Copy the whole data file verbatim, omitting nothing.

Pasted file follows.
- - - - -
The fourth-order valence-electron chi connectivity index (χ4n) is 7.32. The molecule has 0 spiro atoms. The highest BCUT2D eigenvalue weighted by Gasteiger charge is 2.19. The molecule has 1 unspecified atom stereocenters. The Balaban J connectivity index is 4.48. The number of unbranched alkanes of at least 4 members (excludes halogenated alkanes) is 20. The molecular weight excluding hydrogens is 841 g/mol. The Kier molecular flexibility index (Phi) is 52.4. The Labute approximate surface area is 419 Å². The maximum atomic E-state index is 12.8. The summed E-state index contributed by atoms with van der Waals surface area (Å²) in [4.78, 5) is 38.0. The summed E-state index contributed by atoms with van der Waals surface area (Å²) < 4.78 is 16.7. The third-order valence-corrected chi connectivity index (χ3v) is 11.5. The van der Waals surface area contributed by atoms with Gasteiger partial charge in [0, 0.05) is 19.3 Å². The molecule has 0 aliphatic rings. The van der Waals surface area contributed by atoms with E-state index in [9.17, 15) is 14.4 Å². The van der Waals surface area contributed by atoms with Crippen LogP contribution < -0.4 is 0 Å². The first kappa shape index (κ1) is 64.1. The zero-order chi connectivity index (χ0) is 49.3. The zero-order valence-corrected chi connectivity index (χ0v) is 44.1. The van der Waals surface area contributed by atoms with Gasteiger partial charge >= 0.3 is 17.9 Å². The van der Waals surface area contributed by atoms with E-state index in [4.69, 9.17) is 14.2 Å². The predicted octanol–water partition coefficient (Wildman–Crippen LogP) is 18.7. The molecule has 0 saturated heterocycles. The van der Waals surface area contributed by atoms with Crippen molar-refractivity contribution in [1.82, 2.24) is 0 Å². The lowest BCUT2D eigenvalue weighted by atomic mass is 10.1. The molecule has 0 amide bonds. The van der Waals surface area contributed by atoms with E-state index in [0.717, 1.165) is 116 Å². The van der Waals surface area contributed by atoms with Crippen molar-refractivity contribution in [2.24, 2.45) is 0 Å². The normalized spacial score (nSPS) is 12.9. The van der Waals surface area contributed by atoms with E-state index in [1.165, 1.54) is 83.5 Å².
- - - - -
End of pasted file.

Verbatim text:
The fourth-order valence-electron chi connectivity index (χ4n) is 7.32. The molecule has 0 spiro atoms. The highest BCUT2D eigenvalue weighted by Gasteiger charge is 2.19. The molecule has 1 unspecified atom stereocenters. The Balaban J connectivity index is 4.48. The number of unbranched alkanes of at least 4 members (excludes halogenated alkanes) is 20. The molecular weight excluding hydrogens is 841 g/mol. The Kier molecular flexibility index (Phi) is 52.4. The Labute approximate surface area is 419 Å². The maximum atomic E-state index is 12.8. The summed E-state index contributed by atoms with van der Waals surface area (Å²) in [4.78, 5) is 38.0. The summed E-state index contributed by atoms with van der Waals surface area (Å²) < 4.78 is 16.7. The third-order valence-corrected chi connectivity index (χ3v) is 11.5. The van der Waals surface area contributed by atoms with Gasteiger partial charge in [0, 0.05) is 19.3 Å². The molecule has 0 aliphatic rings. The van der Waals surface area contributed by atoms with E-state index in [9.17, 15) is 14.4 Å². The van der Waals surface area contributed by atoms with Crippen LogP contribution < -0.4 is 0 Å². The first kappa shape index (κ1) is 64.1. The zero-order chi connectivity index (χ0) is 49.3. The zero-order valence-corrected chi connectivity index (χ0v) is 44.1. The van der Waals surface area contributed by atoms with Gasteiger partial charge >= 0.3 is 17.9 Å². The van der Waals surface area contributed by atoms with E-state index in [4.69, 9.17) is 14.2 Å². The predicted octanol–water partition coefficient (Wildman–Crippen LogP) is 18.7. The molecule has 0 saturated heterocycles. The van der Waals surface area contributed by atoms with Crippen molar-refractivity contribution in [1.82, 2.24) is 0 Å². The lowest BCUT2D eigenvalue weighted by atomic mass is 10.1. The molecule has 0 amide bonds. The van der Waals surface area contributed by atoms with E-state index in [0.717, 1.165) is 116 Å². The van der Waals surface area contributed by atoms with Crippen molar-refractivity contribution in [2.24, 2.45) is 0 Å². The normalized spacial score (nSPS) is 12.9. The van der Waals surface area contributed by atoms with E-state index in [1.165, 1.54) is 83.5 Å².